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Joe Davis, a BCG managing director and senior partner, is former head of BCG North America. As regional chair, Joe played an instrumental role in advancing BCG’s diversity, equity, and inclusion agenda, and he led North American offices through the COVID pandemic. He is also a former member of the firm’s Executive and Operating Committees. Joe’s upcoming book, The Generous Leader: 7 Ways to Give of Yourself for Everyone’s Gain, will be published in April 2024.

BCG: How do you, as a leader, demonstrate empathy to your teams?

Joe Davis: One trait that I have developed as a leader is to work hard to understand another’s perspective. What is in their head? What is their perspective, based on what I know of their context? What are they thinking? Why are they thinking it? Where are they coming from? This is, of course, classic perspective-taking. It is generous listening.

It is so ingrained in me that I am now always probing. What’s going on in their world that might be driving their thinking? What does the person know? I also actively look for those who will not agree, who have a different point of view. I invite them into meetings and one-on-ones with me, and I do my best to learn what they know that I do not know. Actively engaging them helps to ensure we all get to the richest possible insight.

Another thing I try to do as an empathetic leader is to be inclusive, and that means including people in meetings who may not be the typical senior teammates one might expect a leader to engage. Instead of inviting just the senior person to the big meetings, I want the team in the meeting because they’re the ones who did much of the work, and they will have unique insights about what is working—and what is not. Some may not always feel comfortable participating because they assume they are too junior to speak up, so I will call on them. It’s a conscious approach, it is a generous approach, to draw out the views of the entire team. It provides people with an opportunity to contribute and allows me to hear a variety of perspectives.

When you include and engage people, you are behaving as an empathetic leader.

Can you name times when the perspective of another truly opened your mind and increased your empathy?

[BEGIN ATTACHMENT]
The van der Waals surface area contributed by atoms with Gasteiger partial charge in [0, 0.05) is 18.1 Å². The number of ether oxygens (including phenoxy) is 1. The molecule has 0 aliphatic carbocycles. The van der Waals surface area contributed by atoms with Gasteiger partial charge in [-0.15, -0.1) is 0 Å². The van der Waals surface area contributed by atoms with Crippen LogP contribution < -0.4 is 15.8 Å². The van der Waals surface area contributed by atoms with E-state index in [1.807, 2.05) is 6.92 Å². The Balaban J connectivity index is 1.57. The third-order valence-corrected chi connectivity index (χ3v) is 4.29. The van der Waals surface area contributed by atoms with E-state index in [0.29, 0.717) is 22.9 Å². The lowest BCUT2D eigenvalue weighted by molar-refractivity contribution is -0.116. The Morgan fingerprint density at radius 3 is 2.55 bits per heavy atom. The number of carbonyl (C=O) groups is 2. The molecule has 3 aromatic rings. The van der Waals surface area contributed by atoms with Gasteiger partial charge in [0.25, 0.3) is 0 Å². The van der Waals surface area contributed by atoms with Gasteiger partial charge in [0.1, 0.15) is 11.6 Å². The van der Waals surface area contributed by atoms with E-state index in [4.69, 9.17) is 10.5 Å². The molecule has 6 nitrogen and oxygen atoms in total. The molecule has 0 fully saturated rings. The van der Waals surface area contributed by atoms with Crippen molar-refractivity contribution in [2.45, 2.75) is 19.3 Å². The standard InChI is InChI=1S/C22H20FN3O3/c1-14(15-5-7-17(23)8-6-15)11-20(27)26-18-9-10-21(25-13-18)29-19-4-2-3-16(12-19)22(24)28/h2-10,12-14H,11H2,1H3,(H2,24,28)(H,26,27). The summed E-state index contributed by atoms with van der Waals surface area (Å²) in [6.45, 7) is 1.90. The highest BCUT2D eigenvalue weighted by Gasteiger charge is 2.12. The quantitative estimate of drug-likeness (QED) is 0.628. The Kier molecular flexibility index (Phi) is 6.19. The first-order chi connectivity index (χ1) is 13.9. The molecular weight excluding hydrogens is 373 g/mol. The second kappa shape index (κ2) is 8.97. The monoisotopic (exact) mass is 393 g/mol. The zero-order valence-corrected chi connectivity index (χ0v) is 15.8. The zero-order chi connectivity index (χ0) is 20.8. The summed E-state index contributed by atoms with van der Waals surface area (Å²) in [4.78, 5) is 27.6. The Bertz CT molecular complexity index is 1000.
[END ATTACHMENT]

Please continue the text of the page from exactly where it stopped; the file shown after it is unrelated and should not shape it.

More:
At the start of COVID, when we all started to work remotely, some of our employees were requesting equipment and other types of support, and I didn’t immediately understand the reasons for some of the requests. But a colleague reminded me to think about the situations other people are in. She said, “You have to think about where they’re coming from because your lived experience isn’t their lived experience.”

It was a good wake-up call. I realized that our employees were looking for ways to optimize their remote work experience. We put in place several programs, such as stipends for equipment people could use to work from home.

And I turned up the listening machine during the pandemic. I had town halls and cohort meetings with various groups. I started a “kitchen table,” which was cross cohort and included one person from each office. Every other month or so, we would meet for an hour. We asked people what topics interested them, and then we just would just riff. And I would try to not speak. It wasn’t for me to answer their questions. It was for me to hear the issues.

What common mistakes do leaders make when trying to lead with empathy?

People do not actively listen. They are stuck in their own head and believe they know the answer based on all the analysis, or the data, or their own experiences. They don’t believe there will be enough value in engaging with others.

Leaders need to see individuals as human beings. If you see them as a role, you are not going to engage with them deeply. Why would you? With that attitude, they are just a cog in the wheel to you. Take the time to understand who they are as people, learn what matters to them, discover what motivates them.

Do you have any advice for leaders who are trying to make sure their employees know their feelings and perspectives are valued?

Be inclusive. Ask questions. Be prepared and do the deep thinking.

If you are going to have a meeting with a set of people, or a one-on-one, think about who will be in the room. And then work hard to connect to their mental map. Ask thoughtful questions. “Why do you see it this way?” “Why are you doing it that way?” Ask what is in their experience that informs that thinking.

The other thing is to listen. Listen carefully, listen to learn.

And it’s important to engage the skeptics. If you have an idea or are trying to push something, find the people who do not support it, who say no. Most of the time, they are not blockers or troublemakers; rather, they know something you don’t know about why an idea cannot get done, and you would benefit from their knowledge.

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